The added detail here is that Leia is dressed in a flowing white gown - a nice callback to her introduction to the world back in the first Star Wars. Again, dressed head to toe in crisp white, and on the other end of a stun blast. What makes this even better? The blaster Leia uses against Poe is easily recognizable as a DDC Defender sporting blaster. For newcomers, that's the exact blaster she used in that first appearance.

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5. "Darth Sidious"

When Rey starts getting more aggressive with Luke, and stating that his pessimistic, cynical view of the Jedi is straying from the truth, he snaps back. He points out - rightly, if we're being honest - that at the height of the Jedi's power and influence, they "allowed Darth Sidious to rise, create the Empire, and wipe them out." And to rub salt in the wound, points out that it was the Jedi who created Darth Vader. The shot at Obi-wan Kenobi is probably coming from a place of guilt and anger, but fans shouldn't look past the important detail. While the audience knows that the Jedi let a Sith defeat them, we've never seen Luke discover that.

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It's also the first time that characters from the original trilogy have actually referred to "The Emperor" as his proper Sith title, Darth Sidious. And when you start to narrow down the people that actually know that name at all, the story begins to fill itself in. It seems that Luke conversed with the Force Ghosts of either Obi-wan or Yoda prior to his exile. Exactly how much of the prequel trilogy he was told is a question for his return, should it ever happen.

4. Snoke's Guards Follow The Rule of Two

In the Star Wars universe, "two" sure seems to be magic number. The Force is divided between Light and Dark, the Jedi Order seems based on a foundation of Masters and Apprentices, and even the most complex political dilemmas can be boiled down to 'good vs. evil.' In the case of the Sith, an actual 'Rule of Two' was put in place by Darth Bane, dictating that only two Sith Lords could exist at a time. It was an idea partly informed by Darth Revan and Malak (seemingly alluded to in Last Jedi). But Snoke and the First Order are not the Sith: why have two when ONE monolithic order is achievable?

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The idea is an interesting one to discuss, particularly in how Snoke doesn't emulate it. And the best example is in the Praetorian Guards who occupy his throne room. Their red garb shows Snoke intends to keep up the intimidation and pageantry of the Emperor, but with some key differences. The weapons wielded by the guards suggests variety, but it isn't the case. Each guard is one of a set of two brandishing the same weapons, mirrored on either side of the throne. Instead of unity, it communicates redundancy. Each of the Praetorian are made lesser by being one of two - it's only Snoke who sits in the center, without equal. A nice touch, you have to admit.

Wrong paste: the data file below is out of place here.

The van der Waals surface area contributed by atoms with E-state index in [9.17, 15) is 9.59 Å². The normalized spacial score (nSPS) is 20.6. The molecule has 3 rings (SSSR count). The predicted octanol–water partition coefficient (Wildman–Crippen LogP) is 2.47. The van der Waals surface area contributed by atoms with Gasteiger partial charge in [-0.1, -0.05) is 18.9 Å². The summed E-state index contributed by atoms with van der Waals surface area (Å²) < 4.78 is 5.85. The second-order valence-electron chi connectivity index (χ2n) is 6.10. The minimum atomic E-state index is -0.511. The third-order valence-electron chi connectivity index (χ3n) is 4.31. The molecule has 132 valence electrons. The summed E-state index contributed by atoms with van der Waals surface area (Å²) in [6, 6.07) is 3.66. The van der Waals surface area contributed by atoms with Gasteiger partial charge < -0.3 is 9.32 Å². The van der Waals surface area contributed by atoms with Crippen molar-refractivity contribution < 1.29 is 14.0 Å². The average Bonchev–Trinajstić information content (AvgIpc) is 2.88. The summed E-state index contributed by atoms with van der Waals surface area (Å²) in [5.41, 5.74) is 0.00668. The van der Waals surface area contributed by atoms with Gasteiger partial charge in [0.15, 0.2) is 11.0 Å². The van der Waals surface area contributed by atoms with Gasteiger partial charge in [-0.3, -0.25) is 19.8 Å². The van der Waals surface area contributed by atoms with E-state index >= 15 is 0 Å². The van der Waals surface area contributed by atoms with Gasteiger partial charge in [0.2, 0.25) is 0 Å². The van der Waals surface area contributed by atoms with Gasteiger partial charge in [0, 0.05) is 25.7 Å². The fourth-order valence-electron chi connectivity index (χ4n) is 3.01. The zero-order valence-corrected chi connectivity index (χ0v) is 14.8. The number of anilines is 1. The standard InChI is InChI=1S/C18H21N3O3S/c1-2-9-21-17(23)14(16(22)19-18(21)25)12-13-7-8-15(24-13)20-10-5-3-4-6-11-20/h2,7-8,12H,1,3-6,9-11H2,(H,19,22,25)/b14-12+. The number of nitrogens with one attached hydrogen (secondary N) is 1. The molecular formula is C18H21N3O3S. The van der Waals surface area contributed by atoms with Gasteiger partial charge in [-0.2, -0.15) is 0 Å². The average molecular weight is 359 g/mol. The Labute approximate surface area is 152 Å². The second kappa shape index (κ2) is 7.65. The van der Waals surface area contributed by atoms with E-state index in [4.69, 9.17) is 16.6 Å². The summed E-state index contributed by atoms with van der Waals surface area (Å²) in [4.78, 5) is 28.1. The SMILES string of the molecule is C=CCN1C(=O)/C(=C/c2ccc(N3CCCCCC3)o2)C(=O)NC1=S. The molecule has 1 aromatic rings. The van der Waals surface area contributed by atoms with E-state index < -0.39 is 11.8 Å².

3. Yes, Someone Did Lose an Arm

It's the strangest detail in an otherwise mainly family-friendly franchise: if you're making a Star Wars movie, you simply MUST show a character losing an arm or hand. In the first Star Wars, a Mos Eisley bar patron loses his right arm to Ben Kenobi's lightsaber. In The Empire Strikes Back, both Luke and a Wampa lose their right hands. In Return of the Jedi, Luke take's Vader's robotic right hand. No arms lost in Phamtom Menace, strangely, but takes Anakin's right arm in Attack of the Clones and throws a dismemberment festival in Revenge of the Sith.

Fans might assume that The Last Jedi also does away with the tradition, after J.J. Abrams kept all hands and arms intact in The Force Awakens. But when the film returns to Snoke's throne room upon General Hux's arrival, the true damage of Kylo's Force-strike can be seen. The lightsaber ignited straight through Snoke's midsection, but it also cleanly separated his forearm, leaving it neatly resting on the arm of his throne.

2. Leia "Changed Her Hair"

There's no need to express the heartbreak of fans at the loss of Carrie Fisher. Not only to lose a beloved actress and Star Wars icon, but to miss out on the story that was originally planned for General Leia Organa in the future of the Resistance. Thankfully, the world did get to see the Skywalker twins united after what is apparently years, if not decades apart. Their scene together is brief, and overshadowed by the third member of their small family who didn't make it out of The Force Awakens. But the writers still found a way to give Han Solo a nod - though most fans might not catch it.

The reunion of Han and Leia wasn't one fans even knew to watch for in The Force Awakens, since the two were last seen in love. But when Leia arrived to rescue Han from First Order troops, the mood between them suggested a long time apart - as did Han's first words: "You changed your hair." It got a laugh from those who remembered Leia's most memorable original trilogy hairstyle. And in The Last Jedi, it's Leia's turn to pass on Han's humor. When she first comes face to face with her long lost brother, she breaks the ice first: " I know what you're going to say... I changed my hair."

1. Facing Down The First Order With a Laser Sword

The Luke Skywalker that Rey met at the end of The Force Awakens was preceded by his legendary reputation. The truth was a man far less heroic. But in Luke's defense, it does seem like a Hail Mary in hindsight. With the First Order wiping out the New Republic, and reducing the Resistance to a few hundred soldiers, Luke is justified in asking exactly what Rey or Leia think his return could actually solve. In his own words, "You think... what? I'm going to walk out with a laser sword and face down the whole First Order?"

Fortunately for movie fans and the Star Wars galaxy, the end of the film sees Luke take the spotlight as the hero everyone wants him to be. Projecting himself across the galaxy to the planet Crait, he uses the last of his life force to give the Resistance time to escape. By then, most viewers won't even realize that Luke defies his own doubts by "walking out with a laser sword to face down the whole First Order."

NEXT: Star Wars: The Last Jedi's 25 Easter Eggs You Missed